Why beds, really? A few months back I knew something had to happen with the boys' room but didn't know what. I tossed around just mattresses they could lean up against the wall in the morning, or no beds no mattresses just sleeping bags. They thought both were cool, but we ended up getting hand-me-down bunkbeds with bookshelves on each end that my brothers slept on when they were kids. The boys think they are ultra sweet because they can pile all their stuff at each end to play with when they are supposed to be sleeping. It allowed us to move a big bookshelf out of their room, so that solved at least part of the space problem.

Sammy was quite the bed escape artist when he was a baby. I guess he has always really needed me at night, because that lasted till about a year ago. I don't remember how old he was when he learned to kick his leg back and hoist himself up enough to climb out of his crib, but we attempted to foil his plans by swapping the crib for the playpen. This added a few inches height to his cage, and few days of me going to him instead of him coming to me. Or maybe it was hours? Either way, it wasn't long before he figured out that the same trick would work to get him out of the playpen. When we realized we had been beaten by a less than 1 year old, the crib mattress just went on the floor. I remember one friend telling me she had mentioned it to one of her family members as a, "See we're not as radical as they are" type of statement. I still wonder why putting my child to sleep in the playpen or on a mattress on the floor is so strange.

I found it incredibly refreshing, like another family thought it was okay to "break the rules," to hear about a family that lived in a 3 bedroom home with their seven children - mom and dad in one bedroom, two girls and the baby boy in another, and four boys in the other. She said her husband built a triple bunkbed and two of the boys shared the bottom. Cool. I don't understand why some families think it's such a great thing to split up all their children into separate bedrooms. I bet those boys have stories and stories to share about their brothers, whom they slept with.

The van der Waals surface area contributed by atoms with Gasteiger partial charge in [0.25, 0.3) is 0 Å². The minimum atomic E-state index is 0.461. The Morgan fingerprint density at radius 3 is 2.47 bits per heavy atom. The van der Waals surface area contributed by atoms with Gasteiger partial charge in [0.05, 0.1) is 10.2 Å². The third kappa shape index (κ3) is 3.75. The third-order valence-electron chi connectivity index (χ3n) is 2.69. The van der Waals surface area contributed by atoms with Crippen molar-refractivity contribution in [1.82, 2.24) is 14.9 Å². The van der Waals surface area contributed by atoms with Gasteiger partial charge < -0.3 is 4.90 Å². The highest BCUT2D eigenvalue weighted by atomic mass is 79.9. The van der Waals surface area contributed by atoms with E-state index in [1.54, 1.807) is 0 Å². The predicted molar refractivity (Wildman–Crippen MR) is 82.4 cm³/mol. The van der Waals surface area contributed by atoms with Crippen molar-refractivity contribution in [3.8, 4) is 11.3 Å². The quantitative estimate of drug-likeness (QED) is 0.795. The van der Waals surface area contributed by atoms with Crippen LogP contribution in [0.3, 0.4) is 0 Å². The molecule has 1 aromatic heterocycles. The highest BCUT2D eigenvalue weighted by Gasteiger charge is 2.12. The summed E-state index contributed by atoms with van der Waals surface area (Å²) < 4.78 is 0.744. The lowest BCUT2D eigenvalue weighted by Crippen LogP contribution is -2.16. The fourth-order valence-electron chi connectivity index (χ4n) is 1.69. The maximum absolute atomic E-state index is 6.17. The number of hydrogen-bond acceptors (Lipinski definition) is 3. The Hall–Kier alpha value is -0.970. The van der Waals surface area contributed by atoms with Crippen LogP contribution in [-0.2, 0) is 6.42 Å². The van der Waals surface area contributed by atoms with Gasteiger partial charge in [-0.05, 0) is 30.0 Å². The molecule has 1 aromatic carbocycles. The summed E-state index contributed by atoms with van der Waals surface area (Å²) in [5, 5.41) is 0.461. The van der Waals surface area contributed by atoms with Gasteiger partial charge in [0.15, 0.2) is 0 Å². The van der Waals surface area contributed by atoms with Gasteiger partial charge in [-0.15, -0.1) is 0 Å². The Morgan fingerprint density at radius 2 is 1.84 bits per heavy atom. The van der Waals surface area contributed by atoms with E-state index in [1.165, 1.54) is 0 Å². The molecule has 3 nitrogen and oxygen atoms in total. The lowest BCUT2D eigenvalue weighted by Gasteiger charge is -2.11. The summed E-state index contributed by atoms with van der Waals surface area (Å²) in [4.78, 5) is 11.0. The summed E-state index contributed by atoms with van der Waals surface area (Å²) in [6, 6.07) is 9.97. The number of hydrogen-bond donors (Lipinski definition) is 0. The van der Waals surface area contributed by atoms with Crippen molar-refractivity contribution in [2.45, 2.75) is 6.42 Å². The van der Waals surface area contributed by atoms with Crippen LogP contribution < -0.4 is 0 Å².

(By the way, when I thought of triple bunkbeds I thought of one on top of the other and didn't realize there were other really cool options for triple bunks!)

Tuesday, March 10, 2009

CPSIA on Law and Order

Law and Order SVU played an episode tonight about a man who chewed on odd things from the time he was very young on up (hunks of pencil, toys cars), was severely developmentally delayed, and eventually shot and killed someone. The issue? LEAD POISONING.

I've heard of product placement, but law placement is new to me. "See people? If we don't get rid of lead in EVERYTHING your child could eat it and shoot someone! The CPSC are the good guys! So stop sending us letters and stop calling us!!!"

No wonder I don't like to watch TV. The network execs do a bad enough job playing shows worth watching, but when politicians get involved, it's just plain gross.

Just for fun, read this post to from the Common Room. If you've noticed any of your old books going rancid, send them my way.

Go Mommy Bloggers!

Friday, March 6, 2009


As Randy Pausch puts it in "The Last Lecture," some kids win the parent lottery and I think Kathryn's and Cindi's (and many others that I also admire) won. I think there are far less "gifted" children than there are children that have been gifted with great parents.

For one fine example, go read Kathryn's post on OCD (not what you think).